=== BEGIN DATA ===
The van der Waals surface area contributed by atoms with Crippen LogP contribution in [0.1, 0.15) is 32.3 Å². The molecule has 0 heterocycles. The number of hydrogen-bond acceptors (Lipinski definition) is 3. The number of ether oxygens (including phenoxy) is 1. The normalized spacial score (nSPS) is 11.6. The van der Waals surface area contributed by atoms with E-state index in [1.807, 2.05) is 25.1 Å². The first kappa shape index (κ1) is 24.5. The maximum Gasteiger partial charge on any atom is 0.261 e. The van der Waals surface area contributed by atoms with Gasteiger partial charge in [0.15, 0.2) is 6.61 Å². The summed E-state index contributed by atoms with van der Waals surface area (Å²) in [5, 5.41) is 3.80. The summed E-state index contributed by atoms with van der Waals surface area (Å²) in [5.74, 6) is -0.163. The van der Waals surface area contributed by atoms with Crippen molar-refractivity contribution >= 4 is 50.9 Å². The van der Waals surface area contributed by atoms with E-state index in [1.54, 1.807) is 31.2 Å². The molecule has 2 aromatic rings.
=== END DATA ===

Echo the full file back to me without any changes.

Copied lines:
The van der Waals surface area contributed by atoms with Crippen LogP contribution in [0.1, 0.15) is 32.3 Å². The molecule has 0 heterocycles. The number of hydrogen-bond acceptors (Lipinski definition) is 3. The number of ether oxygens (including phenoxy) is 1. The normalized spacial score (nSPS) is 11.6. The van der Waals surface area contributed by atoms with E-state index in [1.807, 2.05) is 25.1 Å². The first kappa shape index (κ1) is 24.5. The maximum Gasteiger partial charge on any atom is 0.261 e. The van der Waals surface area contributed by atoms with Gasteiger partial charge in [0.15, 0.2) is 6.61 Å². The summed E-state index contributed by atoms with van der Waals surface area (Å²) in [5, 5.41) is 3.80. The summed E-state index contributed by atoms with van der Waals surface area (Å²) in [5.74, 6) is -0.163. The van der Waals surface area contributed by atoms with Crippen molar-refractivity contribution >= 4 is 50.9 Å². The van der Waals surface area contributed by atoms with E-state index in [1.54, 1.807) is 31.2 Å². The molecule has 2 aromatic rings.